Why Fall Is a Great Time to Plant Fruit Trees in the Prairies?

Plus a few tips on the secret lives of trees – below ground.

Fall planting allows just enough time for the roots of a fruit tree to become established before winter. And that acclimation period is extremely important.

After a summer of big swings in weather – with excessive heat and drought in the spring, followed by excessive wet and rains through the summer, my learnings are that fall may be the “new” best time of year to plant trees! Roots continue to grow until the deep freeze comes. But they also start growing in very early spring when the ground thaws before their new leaves burst forth! In essence, a fall planting sets the stage for a tree to be ready for fast growth the following spring. And more importantly, not have to spend all its resources and efforts on simply surviving.

Planting in the fall has built-in advantages for establishing young fruit trees. Autumn’s cooler temperatures, along with its shorter daylight cycles help trees acclimate with less stress. With less heat, drying winds and less hours of sun, a tree’s root system is much more likely to keep up, and less likely to dry out as well. Less watering needed and less stress.

If a tree is big and lush at planting time, or if it is planted at a time of year known for high heat, it will respond by trying to cool down by giving off moisture from its leaves. This process, called transpiration, can impair a new tree’s performance by increasing its need for water that may not be readily available. Leaf wilt is just not a good thing for a tree. Thanks to cooler temperatures, trees planted in the fall just do not require as much water than those planted in late spring and summer.

Nothing is more important to a newly planted tree’s root system than the proper moisture levels! After counselling gardeners through the challenging spring and summer seasons on recognizing when your tree is too wet or too dry, my wisdom on gardening through climate change is expanding. Dormant trees are just much easier to plant and take care of in the fall than at the peak of the summer sun on a hot summer day!

My only caveat is pay attention to the “exception to the rule” varieties! We have discovered that Honeycrisp Apples and Mount Royal Plums do not do well with fall planting, as they need at least 3 weeks of steady cool temperatures to acclimatize properly. It is not the cold during winter that kills them; it is the sudden swings from -5C in October to -30C the first of November that catch them by surprise, with their sap still up in the trunk, instead down below in the roots. Imagine freezing your plumbing system – the same things happen inside the trunk of the tree.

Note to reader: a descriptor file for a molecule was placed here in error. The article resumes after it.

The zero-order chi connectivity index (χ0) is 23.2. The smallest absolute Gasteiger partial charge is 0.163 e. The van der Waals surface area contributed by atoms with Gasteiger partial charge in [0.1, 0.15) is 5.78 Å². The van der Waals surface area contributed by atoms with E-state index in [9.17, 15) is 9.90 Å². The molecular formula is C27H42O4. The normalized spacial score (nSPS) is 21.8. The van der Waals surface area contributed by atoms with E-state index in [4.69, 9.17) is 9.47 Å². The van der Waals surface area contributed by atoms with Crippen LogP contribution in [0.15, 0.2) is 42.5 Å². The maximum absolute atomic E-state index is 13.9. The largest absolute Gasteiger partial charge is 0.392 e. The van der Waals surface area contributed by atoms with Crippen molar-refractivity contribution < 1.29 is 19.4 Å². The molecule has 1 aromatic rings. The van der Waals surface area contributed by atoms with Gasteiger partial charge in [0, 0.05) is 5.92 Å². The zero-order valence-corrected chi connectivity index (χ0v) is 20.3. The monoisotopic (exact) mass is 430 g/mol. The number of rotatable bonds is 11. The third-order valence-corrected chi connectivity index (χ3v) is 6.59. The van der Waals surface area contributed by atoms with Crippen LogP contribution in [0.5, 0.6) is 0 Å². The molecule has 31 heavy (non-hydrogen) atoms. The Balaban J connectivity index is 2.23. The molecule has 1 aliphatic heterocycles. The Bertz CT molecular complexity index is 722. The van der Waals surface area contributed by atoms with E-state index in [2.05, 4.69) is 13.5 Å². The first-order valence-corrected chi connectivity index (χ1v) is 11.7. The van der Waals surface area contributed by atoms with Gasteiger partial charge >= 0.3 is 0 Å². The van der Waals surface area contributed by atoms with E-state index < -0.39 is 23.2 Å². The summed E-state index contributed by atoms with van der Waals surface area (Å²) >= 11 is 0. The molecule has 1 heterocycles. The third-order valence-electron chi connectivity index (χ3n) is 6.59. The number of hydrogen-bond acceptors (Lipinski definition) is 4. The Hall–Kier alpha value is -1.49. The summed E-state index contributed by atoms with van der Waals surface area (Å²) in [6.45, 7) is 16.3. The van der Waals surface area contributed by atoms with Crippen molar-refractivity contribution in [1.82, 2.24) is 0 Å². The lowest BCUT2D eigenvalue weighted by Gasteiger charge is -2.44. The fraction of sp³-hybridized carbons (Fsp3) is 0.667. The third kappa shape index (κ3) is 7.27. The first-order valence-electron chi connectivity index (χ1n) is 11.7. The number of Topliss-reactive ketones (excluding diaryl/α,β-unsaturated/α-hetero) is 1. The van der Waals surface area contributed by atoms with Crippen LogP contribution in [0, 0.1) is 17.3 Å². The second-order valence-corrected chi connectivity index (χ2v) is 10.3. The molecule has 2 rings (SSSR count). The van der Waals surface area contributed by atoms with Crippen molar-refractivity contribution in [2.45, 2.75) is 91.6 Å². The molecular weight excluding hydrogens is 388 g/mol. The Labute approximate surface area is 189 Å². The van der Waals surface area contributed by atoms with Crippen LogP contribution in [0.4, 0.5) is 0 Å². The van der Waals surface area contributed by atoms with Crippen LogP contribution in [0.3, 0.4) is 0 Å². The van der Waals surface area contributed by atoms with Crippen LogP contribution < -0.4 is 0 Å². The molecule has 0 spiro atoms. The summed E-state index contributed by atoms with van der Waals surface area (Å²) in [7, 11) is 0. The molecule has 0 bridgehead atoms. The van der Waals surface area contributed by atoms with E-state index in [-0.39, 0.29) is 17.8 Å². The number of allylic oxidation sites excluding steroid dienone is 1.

How To Plant Fruit Trees

So now that you know when to plant – it’s time to get digging!

Begin by creating a planting hole two to three times the diameter of the tree’s root ball, and one and a half times the depth of the pot your new tree is growing in. Dig out the clay and get rid of it! This allows plenty of space to add topsoil for the tree roots to expand and settle in. When you are done, the top of the soil of the container grown root ball should be just 1” below the surface of your new topsoil.

A big part of caring for your tree is understanding root growth and providing the means for them to do so. Most of a tree’s root system can be found within the top 18 inches of soil. When soil conditions are dry, many of those roots will grow along the surface beyond the drip-line of the tree.

How Much Soil Should Be Prepared? That depends on the amount of initial root growth you want. On our farm – we have the advantage of an undisturbed soil profile – with black #1 Topsoil two feet deep in every direction. However, when visiting homes in new subdivisions, it is with great sadness that we see that all the topsoil has been stripped of and sold, with only 1-2” going back over the barren clay. If you live in a new neighborhood, you should plan for this! Instead of digging 1½ feet deep and treating the soil for a 3-foot-wide hole, treat the soil within a 6-foot radius of where the tree will be planted. As the tree grows, continue supplementing the soil’s nutrient and mineral levels to optimize root growth by top dressing with topsoil and compost.

Tomato Planting

Types of Soil – Your tree’s roots will be directly impacted by the type of soil they encounter as they grow. When preparing soil for a new tree, try to match the soil to the species’ preference. This will promote healthy (and faster) root growth.

Sandy Soil: Contains loose particles which allow air to penetrate and water to run off. It does not hold moisture very well and is typically poor in nutrients.

Clay Soil: Contains compact particles which do not allow much air retention. This soil holds water very well and is generally high in nutrients. However – it is easy to waterlog tree roots and drown them.